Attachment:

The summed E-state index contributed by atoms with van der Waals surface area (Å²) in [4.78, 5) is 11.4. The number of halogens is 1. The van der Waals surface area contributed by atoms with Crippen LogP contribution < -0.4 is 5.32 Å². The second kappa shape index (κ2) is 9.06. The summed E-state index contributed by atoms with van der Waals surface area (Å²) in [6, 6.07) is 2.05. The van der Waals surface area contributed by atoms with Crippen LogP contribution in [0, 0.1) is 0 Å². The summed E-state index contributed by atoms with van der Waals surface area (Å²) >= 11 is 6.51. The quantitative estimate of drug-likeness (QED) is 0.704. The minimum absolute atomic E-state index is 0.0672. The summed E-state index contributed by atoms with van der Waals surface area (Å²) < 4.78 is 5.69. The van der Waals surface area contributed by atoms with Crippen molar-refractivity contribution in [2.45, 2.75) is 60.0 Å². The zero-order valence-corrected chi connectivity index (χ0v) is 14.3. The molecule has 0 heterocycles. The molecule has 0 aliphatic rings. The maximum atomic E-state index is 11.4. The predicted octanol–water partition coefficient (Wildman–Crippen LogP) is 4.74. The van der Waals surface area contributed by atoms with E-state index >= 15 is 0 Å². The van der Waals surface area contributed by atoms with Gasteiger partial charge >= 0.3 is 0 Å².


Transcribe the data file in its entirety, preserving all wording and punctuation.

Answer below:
The summed E-state index contributed by atoms with van der Waals surface area (Å²) in [4.78, 5) is 11.4. The number of halogens is 1. The van der Waals surface area contributed by atoms with Crippen LogP contribution < -0.4 is 5.32 Å². The second kappa shape index (κ2) is 9.06. The summed E-state index contributed by atoms with van der Waals surface area (Å²) in [6, 6.07) is 2.05. The van der Waals surface area contributed by atoms with Crippen LogP contribution in [0, 0.1) is 0 Å². The summed E-state index contributed by atoms with van der Waals surface area (Å²) >= 11 is 6.51. The quantitative estimate of drug-likeness (QED) is 0.704. The minimum absolute atomic E-state index is 0.0672. The summed E-state index contributed by atoms with van der Waals surface area (Å²) < 4.78 is 5.69. The van der Waals surface area contributed by atoms with Crippen molar-refractivity contribution in [2.45, 2.75) is 60.0 Å². The zero-order valence-corrected chi connectivity index (χ0v) is 14.3. The molecule has 0 heterocycles. The molecule has 0 aliphatic rings. The maximum atomic E-state index is 11.4. The predicted octanol–water partition coefficient (Wildman–Crippen LogP) is 4.74. The van der Waals surface area contributed by atoms with E-state index >= 15 is 0 Å². The van der Waals surface area contributed by atoms with Gasteiger partial charge >= 0.3 is 0 Å².